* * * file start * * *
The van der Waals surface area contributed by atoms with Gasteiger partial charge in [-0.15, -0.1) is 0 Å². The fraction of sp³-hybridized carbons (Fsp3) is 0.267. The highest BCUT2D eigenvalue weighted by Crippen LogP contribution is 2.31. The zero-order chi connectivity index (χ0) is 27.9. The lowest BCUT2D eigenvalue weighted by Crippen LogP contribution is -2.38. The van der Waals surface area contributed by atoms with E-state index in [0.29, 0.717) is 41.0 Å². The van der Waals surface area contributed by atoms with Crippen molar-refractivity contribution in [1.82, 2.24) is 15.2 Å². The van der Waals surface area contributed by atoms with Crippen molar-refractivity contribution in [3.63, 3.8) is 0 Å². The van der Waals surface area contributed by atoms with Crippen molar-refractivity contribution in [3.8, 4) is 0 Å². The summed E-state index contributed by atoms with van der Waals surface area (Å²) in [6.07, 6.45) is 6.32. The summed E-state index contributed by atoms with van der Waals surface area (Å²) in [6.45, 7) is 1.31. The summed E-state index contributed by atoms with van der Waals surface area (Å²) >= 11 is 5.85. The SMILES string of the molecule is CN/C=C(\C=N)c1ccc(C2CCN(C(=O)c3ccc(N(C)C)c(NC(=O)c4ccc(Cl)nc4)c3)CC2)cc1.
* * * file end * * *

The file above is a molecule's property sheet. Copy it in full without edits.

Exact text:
The van der Waals surface area contributed by atoms with Gasteiger partial charge in [-0.15, -0.1) is 0 Å². The fraction of sp³-hybridized carbons (Fsp3) is 0.267. The highest BCUT2D eigenvalue weighted by Crippen LogP contribution is 2.31. The zero-order chi connectivity index (χ0) is 27.9. The lowest BCUT2D eigenvalue weighted by Crippen LogP contribution is -2.38. The van der Waals surface area contributed by atoms with E-state index in [0.29, 0.717) is 41.0 Å². The van der Waals surface area contributed by atoms with Crippen molar-refractivity contribution in [1.82, 2.24) is 15.2 Å². The van der Waals surface area contributed by atoms with Crippen molar-refractivity contribution in [3.63, 3.8) is 0 Å². The van der Waals surface area contributed by atoms with Crippen molar-refractivity contribution in [3.8, 4) is 0 Å². The summed E-state index contributed by atoms with van der Waals surface area (Å²) in [6.07, 6.45) is 6.32. The summed E-state index contributed by atoms with van der Waals surface area (Å²) in [6.45, 7) is 1.31. The summed E-state index contributed by atoms with van der Waals surface area (Å²) >= 11 is 5.85. The SMILES string of the molecule is CN/C=C(\C=N)c1ccc(C2CCN(C(=O)c3ccc(N(C)C)c(NC(=O)c4ccc(Cl)nc4)c3)CC2)cc1.